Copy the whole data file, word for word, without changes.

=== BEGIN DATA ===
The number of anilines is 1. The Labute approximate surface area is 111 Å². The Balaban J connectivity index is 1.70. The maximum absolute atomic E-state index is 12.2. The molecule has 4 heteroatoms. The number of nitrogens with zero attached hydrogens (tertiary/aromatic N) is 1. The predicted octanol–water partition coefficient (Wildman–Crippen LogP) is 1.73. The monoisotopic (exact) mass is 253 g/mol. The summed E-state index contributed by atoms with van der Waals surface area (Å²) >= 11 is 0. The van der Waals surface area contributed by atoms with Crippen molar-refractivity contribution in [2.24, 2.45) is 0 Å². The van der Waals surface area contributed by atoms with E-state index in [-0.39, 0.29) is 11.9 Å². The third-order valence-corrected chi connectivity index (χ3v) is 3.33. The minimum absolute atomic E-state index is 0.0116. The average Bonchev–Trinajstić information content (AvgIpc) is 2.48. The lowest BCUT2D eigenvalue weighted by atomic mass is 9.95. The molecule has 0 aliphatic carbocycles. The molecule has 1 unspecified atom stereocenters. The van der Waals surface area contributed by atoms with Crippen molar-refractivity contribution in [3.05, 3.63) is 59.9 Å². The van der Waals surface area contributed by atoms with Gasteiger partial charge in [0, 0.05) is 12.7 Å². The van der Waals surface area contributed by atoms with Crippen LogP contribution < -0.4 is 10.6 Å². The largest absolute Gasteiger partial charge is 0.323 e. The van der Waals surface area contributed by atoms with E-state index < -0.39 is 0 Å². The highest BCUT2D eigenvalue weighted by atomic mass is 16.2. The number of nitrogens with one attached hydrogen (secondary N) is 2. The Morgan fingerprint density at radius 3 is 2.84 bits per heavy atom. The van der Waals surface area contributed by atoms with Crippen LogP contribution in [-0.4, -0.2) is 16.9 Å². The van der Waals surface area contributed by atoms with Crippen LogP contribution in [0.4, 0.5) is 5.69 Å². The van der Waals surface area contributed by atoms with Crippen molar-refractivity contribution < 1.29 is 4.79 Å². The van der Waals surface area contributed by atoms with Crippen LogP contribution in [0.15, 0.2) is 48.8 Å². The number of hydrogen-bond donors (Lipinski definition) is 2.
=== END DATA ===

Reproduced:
The number of anilines is 1. The Labute approximate surface area is 111 Å². The Balaban J connectivity index is 1.70. The maximum absolute atomic E-state index is 12.2. The molecule has 4 heteroatoms. The number of nitrogens with zero attached hydrogens (tertiary/aromatic N) is 1. The predicted octanol–water partition coefficient (Wildman–Crippen LogP) is 1.73. The monoisotopic (exact) mass is 253 g/mol. The summed E-state index contributed by atoms with van der Waals surface area (Å²) >= 11 is 0. The van der Waals surface area contributed by atoms with Crippen molar-refractivity contribution in [2.24, 2.45) is 0 Å². The van der Waals surface area contributed by atoms with E-state index in [-0.39, 0.29) is 11.9 Å². The third-order valence-corrected chi connectivity index (χ3v) is 3.33. The minimum absolute atomic E-state index is 0.0116. The average Bonchev–Trinajstić information content (AvgIpc) is 2.48. The lowest BCUT2D eigenvalue weighted by atomic mass is 9.95. The molecule has 0 aliphatic carbocycles. The molecule has 1 unspecified atom stereocenters. The van der Waals surface area contributed by atoms with Crippen molar-refractivity contribution in [3.05, 3.63) is 59.9 Å². The van der Waals surface area contributed by atoms with Gasteiger partial charge in [0, 0.05) is 12.7 Å². The van der Waals surface area contributed by atoms with Crippen LogP contribution < -0.4 is 10.6 Å². The largest absolute Gasteiger partial charge is 0.323 e. The van der Waals surface area contributed by atoms with E-state index < -0.39 is 0 Å². The highest BCUT2D eigenvalue weighted by atomic mass is 16.2. The number of nitrogens with one attached hydrogen (secondary N) is 2. The Morgan fingerprint density at radius 3 is 2.84 bits per heavy atom. The van der Waals surface area contributed by atoms with Crippen LogP contribution in [-0.4, -0.2) is 16.9 Å². The van der Waals surface area contributed by atoms with Crippen LogP contribution in [0.4, 0.5) is 5.69 Å². The van der Waals surface area contributed by atoms with Crippen molar-refractivity contribution < 1.29 is 4.79 Å². The van der Waals surface area contributed by atoms with Crippen LogP contribution in [0.15, 0.2) is 48.8 Å². The number of hydrogen-bond donors (Lipinski definition) is 2.